This episode is sponsored by the Polytechnic Institute of València. Hello, I’m Aldo and what you see here below is my greeting but in binary code, in ones and zeros. I was able to do it using an tool that you too can find on the Internet. Clearly, you can do it manually, but it’s a bit harder. Although you would also be able to do it “earwise” using your ears. ♪♫ [Introductory Music]. ♪♫ These sequences of ones and zeros for each letter were established in 1963. as the American Standard Code for Information Exchange. Yes, as you’ll be told, this document is in English, having an English alphabet. so if your name is “Ñoño”, unfortunately, you won’t be able to translate your name to binary code. Sorry Ñoño… This system was created as a revolution of the telegraphic codes that were used previously. What purpose does it serve now? Not much; I mean, you aren’t going to write a love letter to your crush in binary code…however freaky you may be. Anyway, maybe. Don’t misunderstand me, I don’t mean to say that binary code isn’t useful, but rather that the manual translation of each letter isn’t useful. Binary code is used as a fundamental part of the technology we have today to process incredible quantities of information. But, to better understand how information is processed, let’s start with the basics. The smallest quantity of information that you can have is the answer to a question that has only two possible responses: yes or no, which we’ll represent using one or zero. What are these? Binary digits. “Binary digits” in English. Its abbreviation: bit. It’s a bit of information, one bit is “yes” and the other bit is “no”. Two possible results. A die has 6 possible results, assuming that it doesn’t land on one its corners (which is very unlikely), has 3 bits of information. The letters of the English alphabet which we saw previously use 5 bits of information. But if we add punctuation signs and other symbols contained in a standard document, everyone of these symbols and letters had 7 bits of information. What comes after 7? 8, and 8 bits was adopted by computers as the fundamental unit of computation. 8 bits is equal to 1 byte. And here comes the good stuff; in their first decades computers obviously couldn’t process a large quantity of information, being able to process only a few bytes. Here’s an example: The navigational computer from the Apollo space program (English abbreviation: AGC) had approximately 64 kilobytes of memory. This was enough for the astronauts to enter simple commands containing a subject and a verb to be able to control the spacecraft. (You can also download the list of the codes used by the astronauts as a PDF.) Yes, they’re online…and you can find them in the description. Even though the astronauts might have wanted to handle the modules manually, only the AGC could give them the navigational precision and the control to send them to the moon and return them back home safe and sound. This little device was one of the first devices to use integrated circuits. In other words, chips. And whats in a chip? Transistors, which we’ll see later. The AGC was the computer that the astronauts used in the modules during the moon landing. On earth, at the Lyndon B. Johnson space center in Houston, that’s why they always heard “Houston, Houston, Do you read?” There they also had computers, of course. They were IBM computers, and much more advanced than those that they had on board. They had developed programs of 6 megabytes (6 megabytes!) which allowed them to monitor what was happening on the spacecraft, and the astronauts’ biomedical information. In that moment, IBM had the most complex software which had ever been written. Yes, I know that many of you are going to say: “But Aldo, how were they able to do all this if the internet didn’t exist?” For those who only know the internet, the old world may seem to them a little primitive. But they still did interesting things, radio waves were commonly used to communicate back then. If you’re “old” enough, (in quotations), you’ll remember the analog TV, which had an antenna you had to move around so that you could get a good signal and see the channel well. A large part of TV has passed from analog to digital. But how do these two (analog and digital) function? Analog television uses radio waves, and through a complex process, these radio waves are converted to images and sound. Radio waves travel at the speed of light since they’re found in the electromagnetic spectrum. The live transmission from the moon only had a delay of a little more than a second because the speed of light is around 300,000 kilometers per second. 300,000 kilometers is almost the distance between the Earth and the moon. From here on, remember… Clearly the live transmission system and the cameras used for the moon landing were designed especially for these tasks. This is why a good part of the image quality was reduced, and why a good amount of interference could be noticed. When using analog televisions, when there’s a lot of interference, we notice that the image and sound distort. These problems are eliminated using digital television (which uses ones and zeros). How are they grouped? How are they reordered (the ones and zeros)? Through transistors, and now we arrive at transistors. A transistor takes a zero and sends it here, it takes a one and sends it there, depending on where it’s needed. Let’s see this in a more detailed example. We have this ordered quantity of zeros and ones with the meaning of the number 42. The transistors handles passing these zeros and ones to their respective group…perhaps to audio or color. The color can be the number 42, but that 42 can also be interpreted as a word. All of that information is processed in less than a blink of an eye. Then the transistors handle the organization of all that binary data depending on the quantity of memory and the quantity of information being processed. We’re talking here of better or more advanced technology. Yes, I know that some live transmission lag a bit, but this is due to the quantity of information being processed. A high resolution image can take quite a bit of time to be processed. The trip to the moon was transmitted in an analog manner, and today we use both analog and digital transmissions. For example, the sound waves produced by our voice are physical. They’re analog waves. These are captured by the microphone, also an analog device, the sound waves are converted to digital information through other devices so that they can be in our computer. Human hearing is analog; sound waves hit our eardrum, causing it to vibrate. These vibrations are transmitted through small bones through the middle ear until they reach the ear cilia, which pick up these vibration and covert them into nerve impulses, which the brain interprets as sound. The brain… And here we get into the interesting question. Is the human brain analog or digital? Think about it for a bit. We’ve said that hearing is analog because it’s physical, and has physical functions. Does this mean, perhaps, that the brain is also analog? Not necessarily. The brain is much more complicated. It’s neither one nor the other. But, it carries out functions…that use a signal that has properties in common with both analog and digital processing. The brain obviously is not a computer. It doesn’t use binary logic, nor does it do binary arithmetic. Information in the brain is represented by approximations and estimates rather than by exact values. Neither can it execute sequences of instruction without a margin of error. Thus, having all this in mind, we can say that the brain is not digital. However, at the same time the signals that are sent through the brain can be interpreted as existing or not existing. How is this possible? This is something like the “on” and “off” used to represent 1 and 0 in binary code. But instead of this, it’s either that the signal is fired or not fired. These pulses of all or nothing are a basic function of the brain. In other words, it doesn’t use a binary code using ones and zeros, but instead using “fired” and “not fired”. We can say this is fairly similar. For a better example, we have this graph of analog and digital signals and of how the brain’s neurons fire. These high points are when the neurons are the most active – here is where they fire. And here below is where they don’t fire. However, a neuron still functions through biochemical means internally, which can be said to be analog. But the brain processes information of in a joint manner. We can’t talk specifically of a digital brain or an analog brain. But rather, a brain that processes information in a different manner. And here another interesting question arises. Will our technology ever enable us to create a digital brain which fulfills the functions of a human brain? Would this be a wise thing to do? Perhaps. Why don’t we see how technology advances? Computers and digital televisions use microchips to process information. These microchips contain transistors that are different than the ones Apollo had. Apollo’s chips only had a few transistors. Now, we’re talking about millions of transistors…in a single microchip. These microchips can house millions of transistors which are smaller than a virus They’re so tiny, and the only limit that we have in making a faster, more effective computer is how many of these transistors we can house in a single microchip. In 1965, Gordon Moore, co-founder of Intel, predicted that the number of transistors which fit on a chip would double every two years. In other words, computers would become more powerful every two years. This is known as Moore’s Law. The law held for a good amount of time. In 1972 there were around 2,300 transistors on a chip. How many transistors do you think a chip had in 2006? Calculate it. Ah, I’ll help you. There were 300 million transistors on a single microchip in 2006. In that year, Moore’s Law began to expire… …because of a single reason. Each time it’s more difficult to reduce the space in between the atoms, and we can’t make the atoms smaller either. This is a big problem, so the search has begun for alternatives. One of these alternatives are thermal computers which use variations in temperature to represent bits of information. Another alternative is quantum computing, which doesn’t limit itself to either a “yes” or “no” answer, but due to the ever-so-unpredictable quantum world, can sometimes answer yes, other times no, and other times in between yes and no. It’s pretty crazy. However it may, when we obtain the technology to create an artificial brain which resembles a human brain, perhaps it wouldn’t be a good idea to create something too similar to the human brain, but rather something which complements our activities. Today, there are already computers which quickly carry out large calculations that no human can do. But we ourselves are also much better than machines at perception, reasoning, and manipulation of objects. We’ve invented airplanes; which help us transport ourselves, even though they aren’t birds. Neither do they try to be. Some think that the technological base should also be developed in this manner, with respect to computers, by trying to complement our human activity instead of imitating it, or even worse, replacing it But what do you think? Do you think that one day technology will enable us to create a brain which carries out the human functions? Do you still use an analog TV with a rabbit-ear antenna? Lets us know in the comments. That’s every thing for me, Thanks for watching, see you next time! ♪♫ [Conclusion Music]. ♪♫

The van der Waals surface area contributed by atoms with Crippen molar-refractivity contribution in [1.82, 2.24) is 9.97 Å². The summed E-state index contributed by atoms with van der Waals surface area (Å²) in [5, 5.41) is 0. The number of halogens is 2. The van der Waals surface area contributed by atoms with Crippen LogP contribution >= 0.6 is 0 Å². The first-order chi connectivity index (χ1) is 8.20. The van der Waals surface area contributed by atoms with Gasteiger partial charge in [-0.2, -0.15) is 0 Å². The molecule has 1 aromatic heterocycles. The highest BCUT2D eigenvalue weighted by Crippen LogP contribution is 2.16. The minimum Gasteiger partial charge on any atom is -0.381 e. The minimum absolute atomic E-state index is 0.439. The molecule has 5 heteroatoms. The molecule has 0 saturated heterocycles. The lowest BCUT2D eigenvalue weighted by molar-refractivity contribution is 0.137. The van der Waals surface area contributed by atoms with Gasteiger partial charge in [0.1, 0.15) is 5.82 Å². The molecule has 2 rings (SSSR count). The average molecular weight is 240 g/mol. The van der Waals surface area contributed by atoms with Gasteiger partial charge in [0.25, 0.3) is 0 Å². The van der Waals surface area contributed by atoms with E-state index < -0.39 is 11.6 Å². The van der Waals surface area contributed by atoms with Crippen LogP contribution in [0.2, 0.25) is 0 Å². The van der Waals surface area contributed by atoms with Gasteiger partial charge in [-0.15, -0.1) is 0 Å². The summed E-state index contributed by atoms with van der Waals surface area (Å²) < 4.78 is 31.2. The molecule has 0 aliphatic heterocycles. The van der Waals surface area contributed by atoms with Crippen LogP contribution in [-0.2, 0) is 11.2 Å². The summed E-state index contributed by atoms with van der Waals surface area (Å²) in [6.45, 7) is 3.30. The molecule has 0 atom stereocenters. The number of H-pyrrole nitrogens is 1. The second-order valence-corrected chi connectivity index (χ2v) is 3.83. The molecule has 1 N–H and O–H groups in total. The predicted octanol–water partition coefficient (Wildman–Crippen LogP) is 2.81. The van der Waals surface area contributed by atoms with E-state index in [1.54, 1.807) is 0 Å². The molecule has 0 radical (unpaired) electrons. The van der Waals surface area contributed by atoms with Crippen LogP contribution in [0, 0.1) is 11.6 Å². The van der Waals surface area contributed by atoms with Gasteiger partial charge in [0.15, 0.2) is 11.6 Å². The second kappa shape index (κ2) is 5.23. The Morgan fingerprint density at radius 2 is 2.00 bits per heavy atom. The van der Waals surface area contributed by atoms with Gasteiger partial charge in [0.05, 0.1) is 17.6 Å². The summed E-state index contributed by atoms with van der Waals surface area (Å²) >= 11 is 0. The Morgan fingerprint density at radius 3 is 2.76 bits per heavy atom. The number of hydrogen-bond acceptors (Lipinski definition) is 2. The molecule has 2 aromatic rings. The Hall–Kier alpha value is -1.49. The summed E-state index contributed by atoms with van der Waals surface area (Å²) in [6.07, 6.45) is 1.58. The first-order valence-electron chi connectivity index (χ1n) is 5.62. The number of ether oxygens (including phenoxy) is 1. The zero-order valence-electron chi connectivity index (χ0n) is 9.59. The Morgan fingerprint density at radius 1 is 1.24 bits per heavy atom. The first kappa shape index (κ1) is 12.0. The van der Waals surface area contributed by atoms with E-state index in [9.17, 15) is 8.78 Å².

Subtitles: djordjian fairpaltrusi’o